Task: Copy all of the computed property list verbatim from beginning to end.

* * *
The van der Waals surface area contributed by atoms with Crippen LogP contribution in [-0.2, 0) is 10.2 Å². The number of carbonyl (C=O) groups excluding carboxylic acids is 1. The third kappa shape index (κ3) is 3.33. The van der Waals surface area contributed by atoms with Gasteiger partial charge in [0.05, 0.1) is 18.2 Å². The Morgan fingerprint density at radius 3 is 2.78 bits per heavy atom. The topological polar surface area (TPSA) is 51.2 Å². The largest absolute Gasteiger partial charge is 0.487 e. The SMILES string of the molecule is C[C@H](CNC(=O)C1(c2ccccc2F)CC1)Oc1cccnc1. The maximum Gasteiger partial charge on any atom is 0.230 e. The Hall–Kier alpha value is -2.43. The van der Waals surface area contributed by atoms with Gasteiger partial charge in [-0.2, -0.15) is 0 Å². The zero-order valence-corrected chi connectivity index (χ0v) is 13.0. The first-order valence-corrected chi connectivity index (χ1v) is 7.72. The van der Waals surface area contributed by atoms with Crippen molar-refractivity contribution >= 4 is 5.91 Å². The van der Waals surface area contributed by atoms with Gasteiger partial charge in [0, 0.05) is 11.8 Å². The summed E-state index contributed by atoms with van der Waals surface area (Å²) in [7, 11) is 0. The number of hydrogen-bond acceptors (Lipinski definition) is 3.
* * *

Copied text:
The van der Waals surface area contributed by atoms with Crippen LogP contribution in [-0.2, 0) is 10.2 Å². The number of carbonyl (C=O) groups excluding carboxylic acids is 1. The third kappa shape index (κ3) is 3.33. The van der Waals surface area contributed by atoms with Gasteiger partial charge in [0.05, 0.1) is 18.2 Å². The Morgan fingerprint density at radius 3 is 2.78 bits per heavy atom. The topological polar surface area (TPSA) is 51.2 Å². The largest absolute Gasteiger partial charge is 0.487 e. The SMILES string of the molecule is C[C@H](CNC(=O)C1(c2ccccc2F)CC1)Oc1cccnc1. The maximum Gasteiger partial charge on any atom is 0.230 e. The Hall–Kier alpha value is -2.43. The van der Waals surface area contributed by atoms with Gasteiger partial charge in [-0.2, -0.15) is 0 Å². The zero-order valence-corrected chi connectivity index (χ0v) is 13.0. The first-order valence-corrected chi connectivity index (χ1v) is 7.72. The van der Waals surface area contributed by atoms with Crippen molar-refractivity contribution >= 4 is 5.91 Å². The van der Waals surface area contributed by atoms with Gasteiger partial charge in [0, 0.05) is 11.8 Å². The summed E-state index contributed by atoms with van der Waals surface area (Å²) in [7, 11) is 0. The number of hydrogen-bond acceptors (Lipinski definition) is 3.